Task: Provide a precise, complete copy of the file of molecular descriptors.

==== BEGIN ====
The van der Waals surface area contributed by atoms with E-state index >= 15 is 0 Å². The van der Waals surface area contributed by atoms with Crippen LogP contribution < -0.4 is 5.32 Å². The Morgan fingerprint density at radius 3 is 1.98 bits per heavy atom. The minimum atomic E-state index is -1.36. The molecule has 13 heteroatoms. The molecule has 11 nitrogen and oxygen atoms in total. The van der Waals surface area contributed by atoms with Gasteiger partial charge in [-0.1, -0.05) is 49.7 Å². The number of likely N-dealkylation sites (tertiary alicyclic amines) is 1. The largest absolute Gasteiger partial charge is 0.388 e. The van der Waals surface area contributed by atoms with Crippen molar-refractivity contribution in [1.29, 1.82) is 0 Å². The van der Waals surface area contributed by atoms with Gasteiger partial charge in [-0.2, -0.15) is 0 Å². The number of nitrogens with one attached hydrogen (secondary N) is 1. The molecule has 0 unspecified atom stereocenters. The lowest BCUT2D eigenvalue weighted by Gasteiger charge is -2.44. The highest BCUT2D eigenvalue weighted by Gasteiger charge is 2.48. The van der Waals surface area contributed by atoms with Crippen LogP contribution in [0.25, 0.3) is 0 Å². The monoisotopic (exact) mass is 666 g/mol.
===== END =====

The van der Waals surface area contributed by atoms with E-state index >= 15 is 0 Å². The van der Waals surface area contributed by atoms with Crippen LogP contribution < -0.4 is 5.32 Å². The Morgan fingerprint density at radius 3 is 1.98 bits per heavy atom. The minimum atomic E-state index is -1.36. The molecule has 13 heteroatoms. The molecule has 11 nitrogen and oxygen atoms in total. The van der Waals surface area contributed by atoms with Gasteiger partial charge in [-0.1, -0.05) is 49.7 Å². The number of likely N-dealkylation sites (tertiary alicyclic amines) is 1. The largest absolute Gasteiger partial charge is 0.388 e. The van der Waals surface area contributed by atoms with Crippen molar-refractivity contribution in [1.29, 1.82) is 0 Å². The van der Waals surface area contributed by atoms with Gasteiger partial charge in [-0.2, -0.15) is 0 Å². The number of nitrogens with one attached hydrogen (secondary N) is 1. The molecule has 0 unspecified atom stereocenters. The lowest BCUT2D eigenvalue weighted by Gasteiger charge is -2.44. The highest BCUT2D eigenvalue weighted by Gasteiger charge is 2.48. The van der Waals surface area contributed by atoms with Crippen LogP contribution in [0.25, 0.3) is 0 Å². The monoisotopic (exact) mass is 666 g/mol.